City Life - Gay Delhi is Getting Straight

City Life – Gay Delhi is Getting Straight

Somewhere in Delhi

One year after the landmark Delhi High Court verdict.

[Text and pictures by Mayank Austen Soofi]

Time: Late evening. Place: Central Park, Connaught Place. Props: Trees, pathways, bushes and men — young and old, masculine and effeminate. Under unlit lamps, some are eyeing each other; some are starting conversations, and some are having sex behind the bushes, which is always quick. 9 pm is the park’s closing time.

This slice of Delhi’s gay life is almost history and not just because Delhi Metro Rail Corporation (DMRC) had taken over the Park to built Rajiv Chowk terminus. Exactly one year after the legalisation of gay sex by the Delhi High Court (click here to read that story), the social life of homosexuals in the city is more open, varied and as engaging, or dull, as that of straight people.

“When DMRC shut down the Central Park, there was no mass wailing,” says Anuj Bakaya, a doctor who was a regular to the Park. “We were too busy hooking up on man-to-man chat sites.” Those were the last days of cruising, the gay slang for walking about a locality in search of a sex partner.

For the next few years, though, the Sunday evenings in Nehru Park (the part facing the Ashoka Hotel) remained a popular meeting destination for the gay community. “Fashion designers, foreign diplomats and college students went there,” says Himanshu Dutta, a freelance writer. “But there was always this scare of being harassed by the park guards or the cops.” Section 377 of the Indian constitution, which criminalised homosexual sex, was feared as an easy tool for persecution. (It was this colonial-era law that was overturned by the court on July 2, 2009.)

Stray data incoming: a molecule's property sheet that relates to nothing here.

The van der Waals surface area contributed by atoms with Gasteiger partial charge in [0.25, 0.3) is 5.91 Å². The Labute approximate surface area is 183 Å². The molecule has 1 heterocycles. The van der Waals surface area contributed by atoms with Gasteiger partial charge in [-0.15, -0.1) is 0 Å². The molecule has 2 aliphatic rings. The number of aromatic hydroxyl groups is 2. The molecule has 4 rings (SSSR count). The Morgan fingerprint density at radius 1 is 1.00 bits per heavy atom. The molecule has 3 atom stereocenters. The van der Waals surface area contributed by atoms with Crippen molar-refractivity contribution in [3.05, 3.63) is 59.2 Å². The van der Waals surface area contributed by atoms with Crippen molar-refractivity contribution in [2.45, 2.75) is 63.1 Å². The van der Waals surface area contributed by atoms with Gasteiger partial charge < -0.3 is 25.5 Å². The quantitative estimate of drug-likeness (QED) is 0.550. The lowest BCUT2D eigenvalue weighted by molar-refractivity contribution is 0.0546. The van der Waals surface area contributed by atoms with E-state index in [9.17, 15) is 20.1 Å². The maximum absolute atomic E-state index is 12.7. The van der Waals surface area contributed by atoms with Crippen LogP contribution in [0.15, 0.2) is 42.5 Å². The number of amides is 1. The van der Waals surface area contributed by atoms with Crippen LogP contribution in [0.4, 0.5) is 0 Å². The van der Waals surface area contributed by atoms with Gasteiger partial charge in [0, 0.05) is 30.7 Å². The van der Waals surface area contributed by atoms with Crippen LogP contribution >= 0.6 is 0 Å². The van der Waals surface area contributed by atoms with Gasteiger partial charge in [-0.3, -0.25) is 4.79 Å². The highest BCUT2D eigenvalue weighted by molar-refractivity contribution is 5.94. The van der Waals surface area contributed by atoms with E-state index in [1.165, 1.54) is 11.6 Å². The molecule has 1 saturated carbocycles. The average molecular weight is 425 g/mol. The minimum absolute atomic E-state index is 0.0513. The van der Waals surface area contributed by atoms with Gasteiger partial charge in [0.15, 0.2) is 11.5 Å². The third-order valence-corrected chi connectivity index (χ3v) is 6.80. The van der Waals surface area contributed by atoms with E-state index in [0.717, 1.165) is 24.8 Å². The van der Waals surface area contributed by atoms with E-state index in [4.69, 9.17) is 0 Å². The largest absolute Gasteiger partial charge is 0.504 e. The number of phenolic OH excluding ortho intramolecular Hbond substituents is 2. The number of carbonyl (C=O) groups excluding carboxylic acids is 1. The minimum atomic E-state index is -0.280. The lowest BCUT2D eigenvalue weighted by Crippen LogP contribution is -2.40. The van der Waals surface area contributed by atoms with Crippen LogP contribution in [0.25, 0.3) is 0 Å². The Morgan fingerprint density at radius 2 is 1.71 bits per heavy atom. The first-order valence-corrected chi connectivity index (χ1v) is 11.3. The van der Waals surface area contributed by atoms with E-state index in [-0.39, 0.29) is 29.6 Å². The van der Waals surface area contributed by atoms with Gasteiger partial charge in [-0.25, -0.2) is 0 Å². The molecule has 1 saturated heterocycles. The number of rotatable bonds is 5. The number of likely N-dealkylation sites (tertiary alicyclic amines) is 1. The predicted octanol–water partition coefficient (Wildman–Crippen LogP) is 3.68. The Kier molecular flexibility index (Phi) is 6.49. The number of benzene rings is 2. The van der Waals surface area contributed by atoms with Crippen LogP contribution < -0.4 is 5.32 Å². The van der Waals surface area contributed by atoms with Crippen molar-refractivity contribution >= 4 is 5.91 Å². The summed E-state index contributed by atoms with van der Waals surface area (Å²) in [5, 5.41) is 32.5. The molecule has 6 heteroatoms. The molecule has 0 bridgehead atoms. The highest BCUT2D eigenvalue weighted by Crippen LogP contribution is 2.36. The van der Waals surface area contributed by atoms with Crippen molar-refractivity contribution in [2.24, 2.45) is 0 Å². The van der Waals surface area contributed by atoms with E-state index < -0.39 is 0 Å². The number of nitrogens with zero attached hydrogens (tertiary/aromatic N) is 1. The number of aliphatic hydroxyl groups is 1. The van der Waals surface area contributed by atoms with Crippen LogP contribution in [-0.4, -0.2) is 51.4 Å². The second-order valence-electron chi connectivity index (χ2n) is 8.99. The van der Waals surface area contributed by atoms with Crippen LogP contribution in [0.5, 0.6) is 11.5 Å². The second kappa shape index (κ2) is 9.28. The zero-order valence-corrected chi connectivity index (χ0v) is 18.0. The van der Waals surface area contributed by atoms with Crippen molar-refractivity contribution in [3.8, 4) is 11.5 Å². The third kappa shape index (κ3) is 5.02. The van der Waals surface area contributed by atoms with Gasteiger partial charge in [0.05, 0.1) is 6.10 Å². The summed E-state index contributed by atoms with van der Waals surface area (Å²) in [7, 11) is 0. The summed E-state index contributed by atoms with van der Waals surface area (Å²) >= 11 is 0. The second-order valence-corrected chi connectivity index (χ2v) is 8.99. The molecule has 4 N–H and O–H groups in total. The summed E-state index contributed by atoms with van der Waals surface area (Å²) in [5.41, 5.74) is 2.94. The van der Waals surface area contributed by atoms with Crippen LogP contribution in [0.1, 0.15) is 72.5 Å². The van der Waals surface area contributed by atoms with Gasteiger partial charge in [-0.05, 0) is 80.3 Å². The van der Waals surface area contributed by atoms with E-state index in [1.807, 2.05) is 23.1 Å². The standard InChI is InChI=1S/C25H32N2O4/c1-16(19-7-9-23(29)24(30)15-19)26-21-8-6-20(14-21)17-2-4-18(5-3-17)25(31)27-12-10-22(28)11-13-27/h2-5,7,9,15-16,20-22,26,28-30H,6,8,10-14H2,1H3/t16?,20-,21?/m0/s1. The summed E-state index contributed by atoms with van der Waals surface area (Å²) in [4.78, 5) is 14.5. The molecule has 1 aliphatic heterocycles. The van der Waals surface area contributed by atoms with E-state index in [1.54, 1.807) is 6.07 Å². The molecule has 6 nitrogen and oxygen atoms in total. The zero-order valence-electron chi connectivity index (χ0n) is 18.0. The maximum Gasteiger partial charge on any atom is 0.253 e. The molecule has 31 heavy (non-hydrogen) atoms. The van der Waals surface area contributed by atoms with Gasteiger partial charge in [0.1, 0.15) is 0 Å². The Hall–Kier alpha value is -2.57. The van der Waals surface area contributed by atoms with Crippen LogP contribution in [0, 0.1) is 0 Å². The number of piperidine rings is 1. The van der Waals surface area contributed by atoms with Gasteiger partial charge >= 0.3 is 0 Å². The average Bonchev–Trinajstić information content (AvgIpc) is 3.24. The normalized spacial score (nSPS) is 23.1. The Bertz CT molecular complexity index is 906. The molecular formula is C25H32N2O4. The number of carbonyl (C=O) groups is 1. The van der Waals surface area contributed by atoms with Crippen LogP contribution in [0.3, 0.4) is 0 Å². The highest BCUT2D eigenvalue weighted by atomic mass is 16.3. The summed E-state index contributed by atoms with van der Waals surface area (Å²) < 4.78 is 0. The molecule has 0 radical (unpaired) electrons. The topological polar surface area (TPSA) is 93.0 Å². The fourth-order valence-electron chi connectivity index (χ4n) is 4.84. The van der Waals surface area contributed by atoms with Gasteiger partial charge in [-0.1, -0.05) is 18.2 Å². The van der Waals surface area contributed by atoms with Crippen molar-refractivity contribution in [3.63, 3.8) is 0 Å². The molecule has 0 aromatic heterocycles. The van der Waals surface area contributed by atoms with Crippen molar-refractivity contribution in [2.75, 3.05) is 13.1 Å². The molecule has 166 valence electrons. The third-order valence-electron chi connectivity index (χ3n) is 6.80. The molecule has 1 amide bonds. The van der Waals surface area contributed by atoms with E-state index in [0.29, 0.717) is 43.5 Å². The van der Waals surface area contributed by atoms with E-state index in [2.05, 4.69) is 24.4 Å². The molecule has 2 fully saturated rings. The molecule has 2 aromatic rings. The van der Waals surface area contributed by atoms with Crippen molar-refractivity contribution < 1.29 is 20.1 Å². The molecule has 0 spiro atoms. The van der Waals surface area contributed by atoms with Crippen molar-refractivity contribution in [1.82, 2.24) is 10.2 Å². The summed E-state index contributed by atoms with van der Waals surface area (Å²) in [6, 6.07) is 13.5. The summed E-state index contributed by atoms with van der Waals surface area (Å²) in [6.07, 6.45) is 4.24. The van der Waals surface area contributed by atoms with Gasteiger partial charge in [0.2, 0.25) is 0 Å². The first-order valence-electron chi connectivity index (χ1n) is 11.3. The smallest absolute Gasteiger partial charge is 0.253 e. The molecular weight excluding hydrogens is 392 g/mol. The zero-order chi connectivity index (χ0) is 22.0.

By the turn of the century, Delhi’s gay nightlife had evolved beyond hurried gropings in gardens and Blueline buses. Gay bashes were being regularly held in Chhattarpur and Kapashera farmhouses. Pegs N Pints club in Chankayapuri was hosting Tuesday-night gay parties. A few more nightclubs also started ‘gay nights’ to grab their share of the pink money. “But it was all hush-hush,” says Mohnish Malhotra, a gay-rights activist who is also associated with Delhi Queer Pride Committee. “All that changed after the first pride parade in 2008 when thousands of gay and lesbian people marched into Jantar Mantar declaring to the city that yes, we exist.”

Though homosexuality remains a taboo in Delhi society, being gay in a certain upper layer is no longer a novelty. The premier cultural spaces such as India Habitat Center regularly hosts gay-themed film festivals and book readings. “We are becoming normal and boring,” says Arit Sen, a DU student who likes dressing up in drag queen costumes.

On July 2, 2010, 5.30 pm onwards, the first anniversary of the High Court verdict will be celebrated in the park above Palika Bazaar parking, which incidentally remains one of the last surviving gay cruising joints in the Capital. Programme schedule was finalised a week earlier on the terrace of the Indian Coffee House, the regular meeting site for the Queer Pride Committee. A rainbow of organisations will participate. ‘Saheli’ will sing songs. Delhi University’s ‘Queer Campus’ will do a talk session. ‘Mitr’ will perform a play. Some individuals will read poetries. One woman will dress up as actor Govindra and dance like him. The most emotional moment may be a reading of excerpts from the Delhi High Court judgment.

The morning after the 2nd July, 2009, Delhi High Court judgment

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